1. Distortion. Many cheaper (and expensive) zoom lenses have quite a lot of distortion, making straight lines near the edges appear curved. That's a killer when you want to photograph rectangular paintings.
2. Sharpess near the edges and especially in the corner. Working with small apertures will improve this, but if the lens simply isn't good enough you won't be able to get rid of that problem.

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Camera for Art
by jburnsart / December 19, 2009 6:34 AM PST

What do you think of Canon Power Shot SX200IS?
I tried to see if there is information about the quality of lens and ability to control aperture for this camera. Not sure how to interpret the specifications.
Is there another camera in the $400 or less range that you would suggest?

Thank you for your time on this. I appreciate the help.

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camera for art
by jburnsart / December 19, 2009 7:04 AM PST
In reply to: Camera for Art

just looked at the Canon Powershot S90. What do you think of this?

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Camera for art work
by hjfok / December 22, 2009 8:53 AM PST
In reply to: camera for art

You should definitely have the professional photographer do the job if the photo is intended for reproductions of any kind. You will not be able to use a compact camera and the on-camera flash to get a good quality reproduction. You need good lighting (a soft cube or multiple softbox) to avoid shadows. You will also need good exposure, white balance and accurate color/detail reproduction. In addition, you may need to correct lens imperfections and distortions if present.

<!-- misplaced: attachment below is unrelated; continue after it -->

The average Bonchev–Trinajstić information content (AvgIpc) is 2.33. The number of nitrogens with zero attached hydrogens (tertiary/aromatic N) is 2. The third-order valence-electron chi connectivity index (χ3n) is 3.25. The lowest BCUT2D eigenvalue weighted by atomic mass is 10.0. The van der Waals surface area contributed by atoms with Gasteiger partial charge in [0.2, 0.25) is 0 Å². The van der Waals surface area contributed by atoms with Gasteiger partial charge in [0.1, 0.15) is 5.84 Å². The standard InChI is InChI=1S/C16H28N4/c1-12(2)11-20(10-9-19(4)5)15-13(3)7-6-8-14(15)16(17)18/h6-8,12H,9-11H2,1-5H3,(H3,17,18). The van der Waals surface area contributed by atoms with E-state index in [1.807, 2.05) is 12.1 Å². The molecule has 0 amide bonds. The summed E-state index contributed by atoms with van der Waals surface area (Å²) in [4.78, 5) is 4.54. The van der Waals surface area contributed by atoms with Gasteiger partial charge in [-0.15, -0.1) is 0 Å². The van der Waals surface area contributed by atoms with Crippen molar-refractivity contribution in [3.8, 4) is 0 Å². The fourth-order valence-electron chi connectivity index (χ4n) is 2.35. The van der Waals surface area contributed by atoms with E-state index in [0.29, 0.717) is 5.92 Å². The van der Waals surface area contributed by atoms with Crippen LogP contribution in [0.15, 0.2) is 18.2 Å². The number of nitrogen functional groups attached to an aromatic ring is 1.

I usually spent some good money on original paintings and artwork from known artists, only bought two high quality giclees because the original paintings were sold. As a customer, I will really get upset if I spent hundreds or thousands on a giclee that is poorly done from a compact camera. I'm not an artist but I can tell good and poor quality work, so do a lot of art customers and collectors.
The Canon S90 will be good for family and travel photos, not for art work reproduction.
I have used my D-SLR with a high quality lens to take pictures of the paintings/artwork I acquire for insurance purpose and uploading to the web to show my friends and family. Even the D-SLR has some visible color and perspective distortions from my originals, that will need Photoshop to correct. So don't even try with a compact. Get another professional who is more available to you, it is worth the extra money.

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Camera for art work
by taboma / December 22, 2009 2:22 PM PST
In reply to: Camera for art work

You are right on!!
I can recall my professional photographers using as much light as possible on a copy board with a good 50mm F1 lens. Crystal clear and no distortion. The results were outstanding for advertising purposes.

Today, I would use a Nikon D3 for copy work or any really good Canon SLR with a 50mm F1 lens would work as well for any professional copy work.
How can you go wrong? The cost of the camera will be out of reach for all but professionals. Close to $3K for the body alone.

A compact camera will not work for reproduction images at all.